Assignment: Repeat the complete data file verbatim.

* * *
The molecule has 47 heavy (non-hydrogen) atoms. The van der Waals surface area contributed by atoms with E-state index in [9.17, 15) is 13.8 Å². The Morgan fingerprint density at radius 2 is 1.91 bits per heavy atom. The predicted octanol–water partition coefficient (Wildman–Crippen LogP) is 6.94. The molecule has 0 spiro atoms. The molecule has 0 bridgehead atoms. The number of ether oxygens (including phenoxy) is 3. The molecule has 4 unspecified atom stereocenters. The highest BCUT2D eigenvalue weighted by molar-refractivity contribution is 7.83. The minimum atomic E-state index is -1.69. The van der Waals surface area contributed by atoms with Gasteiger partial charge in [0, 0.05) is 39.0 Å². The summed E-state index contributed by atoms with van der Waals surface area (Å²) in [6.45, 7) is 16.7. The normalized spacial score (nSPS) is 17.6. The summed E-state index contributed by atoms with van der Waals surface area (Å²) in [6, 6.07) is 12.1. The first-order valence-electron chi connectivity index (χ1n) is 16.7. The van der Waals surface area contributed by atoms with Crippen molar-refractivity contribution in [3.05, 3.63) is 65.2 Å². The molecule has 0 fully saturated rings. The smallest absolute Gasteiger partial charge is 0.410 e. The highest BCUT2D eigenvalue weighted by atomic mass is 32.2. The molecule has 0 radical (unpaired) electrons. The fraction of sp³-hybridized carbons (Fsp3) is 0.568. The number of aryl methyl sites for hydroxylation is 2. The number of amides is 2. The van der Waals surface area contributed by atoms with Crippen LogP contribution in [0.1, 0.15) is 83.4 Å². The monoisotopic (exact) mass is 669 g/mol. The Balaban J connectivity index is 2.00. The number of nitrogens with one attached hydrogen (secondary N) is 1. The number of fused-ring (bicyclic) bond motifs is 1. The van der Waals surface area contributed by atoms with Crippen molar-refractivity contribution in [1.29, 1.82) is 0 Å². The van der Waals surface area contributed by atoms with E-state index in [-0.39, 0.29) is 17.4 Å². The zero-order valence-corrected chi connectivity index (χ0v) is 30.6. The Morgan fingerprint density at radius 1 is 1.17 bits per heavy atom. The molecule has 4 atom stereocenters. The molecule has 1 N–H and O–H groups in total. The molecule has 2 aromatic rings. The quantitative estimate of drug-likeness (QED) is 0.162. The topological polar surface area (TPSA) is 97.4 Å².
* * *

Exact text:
The molecule has 47 heavy (non-hydrogen) atoms. The van der Waals surface area contributed by atoms with E-state index in [9.17, 15) is 13.8 Å². The Morgan fingerprint density at radius 2 is 1.91 bits per heavy atom. The predicted octanol–water partition coefficient (Wildman–Crippen LogP) is 6.94. The molecule has 0 spiro atoms. The molecule has 0 bridgehead atoms. The number of ether oxygens (including phenoxy) is 3. The molecule has 4 unspecified atom stereocenters. The highest BCUT2D eigenvalue weighted by molar-refractivity contribution is 7.83. The minimum atomic E-state index is -1.69. The van der Waals surface area contributed by atoms with Gasteiger partial charge in [0, 0.05) is 39.0 Å². The summed E-state index contributed by atoms with van der Waals surface area (Å²) in [6.45, 7) is 16.7. The normalized spacial score (nSPS) is 17.6. The summed E-state index contributed by atoms with van der Waals surface area (Å²) in [6, 6.07) is 12.1. The first-order valence-electron chi connectivity index (χ1n) is 16.7. The van der Waals surface area contributed by atoms with Crippen molar-refractivity contribution in [3.05, 3.63) is 65.2 Å². The molecule has 0 fully saturated rings. The smallest absolute Gasteiger partial charge is 0.410 e. The highest BCUT2D eigenvalue weighted by atomic mass is 32.2. The molecule has 0 radical (unpaired) electrons. The fraction of sp³-hybridized carbons (Fsp3) is 0.568. The number of aryl methyl sites for hydroxylation is 2. The number of amides is 2. The van der Waals surface area contributed by atoms with Crippen LogP contribution in [0.1, 0.15) is 83.4 Å². The monoisotopic (exact) mass is 669 g/mol. The Balaban J connectivity index is 2.00. The number of nitrogens with one attached hydrogen (secondary N) is 1. The number of fused-ring (bicyclic) bond motifs is 1. The van der Waals surface area contributed by atoms with Crippen molar-refractivity contribution in [1.29, 1.82) is 0 Å². The van der Waals surface area contributed by atoms with E-state index in [-0.39, 0.29) is 17.4 Å². The zero-order valence-corrected chi connectivity index (χ0v) is 30.6. The Morgan fingerprint density at radius 1 is 1.17 bits per heavy atom. The molecule has 4 atom stereocenters. The molecule has 1 N–H and O–H groups in total. The molecule has 2 aromatic rings. The quantitative estimate of drug-likeness (QED) is 0.162. The topological polar surface area (TPSA) is 97.4 Å².